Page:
“Sense and Sensibility,” published in 1811, is Jane Austen’s first published novel. It follows the lives of the Dashwood sisters, Elinor and Marianne, as they navigate love, heartbreak, and societal expectations in 19th century England. Austen’s narrative delves into the contrasts between reason and emotion, hence the title, exploring how the sisters embody these traits and how their paths to happiness are influenced by their differing dispositions.

Comprehensive Plot Summary

The Dashwood family had long been established in Sussex, residing at Norland Park. This large estate had been home to several generations of respectable Dashwoods, earning them the good opinion of their neighbors. The latest owner, an elderly bachelor, had lived there with his sister until her death. Following her demise, he invited his nephew, Henry Dashwood, and his family to live with him, intending to bequeath the estate to Henry upon his own death.

Henry Dashwood had one son, John, from a previous marriage, and three daughters, Elinor, Marianne, and Margaret, with his current wife. Although John was well-provided for through his mother’s inheritance, the same could not be said for the Dashwood daughters. Their future prospects heavily relied on their father inheriting Norland Park. However, the old bachelor’s will, while not disinheriting Henry, tied the estate to John’s young son, leaving Henry powerless to provide for his daughters and wife.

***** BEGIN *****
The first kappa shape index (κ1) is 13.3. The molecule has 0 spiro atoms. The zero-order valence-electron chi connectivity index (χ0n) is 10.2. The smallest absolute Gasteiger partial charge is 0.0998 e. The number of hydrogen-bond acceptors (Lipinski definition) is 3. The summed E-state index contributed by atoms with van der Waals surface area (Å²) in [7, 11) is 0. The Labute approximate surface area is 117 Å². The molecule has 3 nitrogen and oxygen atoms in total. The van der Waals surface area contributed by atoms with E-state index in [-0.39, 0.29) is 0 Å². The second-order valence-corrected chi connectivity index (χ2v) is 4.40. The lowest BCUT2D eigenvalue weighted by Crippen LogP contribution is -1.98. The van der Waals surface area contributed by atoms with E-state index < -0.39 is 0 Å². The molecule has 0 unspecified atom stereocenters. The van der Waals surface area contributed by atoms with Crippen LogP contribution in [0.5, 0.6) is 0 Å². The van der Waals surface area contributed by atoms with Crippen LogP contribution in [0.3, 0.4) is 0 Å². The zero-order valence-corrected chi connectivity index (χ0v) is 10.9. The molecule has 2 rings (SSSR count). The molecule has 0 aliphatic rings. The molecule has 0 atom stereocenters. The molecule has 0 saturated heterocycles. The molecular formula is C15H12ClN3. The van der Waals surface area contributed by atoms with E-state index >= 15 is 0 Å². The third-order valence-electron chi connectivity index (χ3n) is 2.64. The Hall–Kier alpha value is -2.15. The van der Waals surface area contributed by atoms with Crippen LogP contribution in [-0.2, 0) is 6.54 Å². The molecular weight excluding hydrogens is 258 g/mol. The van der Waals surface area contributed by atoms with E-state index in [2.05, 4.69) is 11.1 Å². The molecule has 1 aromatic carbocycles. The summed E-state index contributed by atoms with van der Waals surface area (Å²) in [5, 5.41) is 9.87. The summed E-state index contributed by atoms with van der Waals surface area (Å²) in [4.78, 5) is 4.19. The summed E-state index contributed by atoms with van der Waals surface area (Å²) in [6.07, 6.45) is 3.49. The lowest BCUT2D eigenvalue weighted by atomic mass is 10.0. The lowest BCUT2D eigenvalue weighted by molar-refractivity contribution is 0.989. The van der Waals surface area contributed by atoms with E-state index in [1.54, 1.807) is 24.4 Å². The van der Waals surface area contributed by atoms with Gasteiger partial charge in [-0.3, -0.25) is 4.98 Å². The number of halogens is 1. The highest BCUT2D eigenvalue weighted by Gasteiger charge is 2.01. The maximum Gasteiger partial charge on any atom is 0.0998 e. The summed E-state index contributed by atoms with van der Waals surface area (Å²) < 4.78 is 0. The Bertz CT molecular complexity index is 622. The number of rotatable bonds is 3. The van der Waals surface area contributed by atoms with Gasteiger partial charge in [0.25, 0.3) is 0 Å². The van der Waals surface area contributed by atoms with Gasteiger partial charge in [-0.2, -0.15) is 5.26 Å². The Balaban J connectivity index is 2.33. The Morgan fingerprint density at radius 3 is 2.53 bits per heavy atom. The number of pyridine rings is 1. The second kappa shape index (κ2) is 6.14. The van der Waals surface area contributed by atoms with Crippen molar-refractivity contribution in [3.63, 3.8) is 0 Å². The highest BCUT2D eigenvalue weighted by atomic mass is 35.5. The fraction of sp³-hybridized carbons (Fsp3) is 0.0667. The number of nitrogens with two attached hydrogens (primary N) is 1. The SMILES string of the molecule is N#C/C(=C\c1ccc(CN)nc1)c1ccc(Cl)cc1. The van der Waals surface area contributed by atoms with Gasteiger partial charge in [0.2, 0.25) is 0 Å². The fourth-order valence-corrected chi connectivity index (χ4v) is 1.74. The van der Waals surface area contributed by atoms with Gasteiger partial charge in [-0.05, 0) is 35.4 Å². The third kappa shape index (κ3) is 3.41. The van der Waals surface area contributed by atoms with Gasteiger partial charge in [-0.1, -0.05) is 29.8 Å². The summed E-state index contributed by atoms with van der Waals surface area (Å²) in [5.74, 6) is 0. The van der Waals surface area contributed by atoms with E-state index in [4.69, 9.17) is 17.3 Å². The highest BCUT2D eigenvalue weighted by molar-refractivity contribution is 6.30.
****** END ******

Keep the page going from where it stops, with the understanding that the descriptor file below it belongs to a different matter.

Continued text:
After Henry’s sudden death, John Dashwood’s promise to his father to look after his half-sisters was quickly overshadowed by his wife, Fanny’s, influence. She persuaded John to limit any financial help to mere gestures. As a result, Mrs. Dashwood and her daughters were left in a precarious position. Feeling unwelcome in their own home, they accepted the invitation of a distant relative, Sir John Middleton, to move to Barton Cottage in Devonshire.

The move was a significant change for the Dashwood women, but they were greeted warmly by Sir John and his wife, Lady Middleton. The Middletons’ sociable and somewhat noisy household was a stark contrast to the serene Norland Park. The Dashwoods soon became acquainted with Colonel Brandon, a friend of Sir John’s, who took a particular interest in Marianne. However, Marianne, full of youthful fervor and emotion, found herself captivated by the charming and dashing John Willoughby.

Marianne and Willoughby’s mutual attraction was evident, and their relationship blossomed quickly. Willoughby’s sudden departure to London without any clear explanation left Marianne heartbroken and bewildered. Meanwhile, Elinor faced her own romantic trials. She had developed a deep affection for Edward Ferrars, Fanny Dashwood’s brother, who had visited Norland before the Dashwoods’ move. Elinor’s hopes were dashed when she discovered that Edward had been secretly engaged to another woman, Lucy Steele, for several years.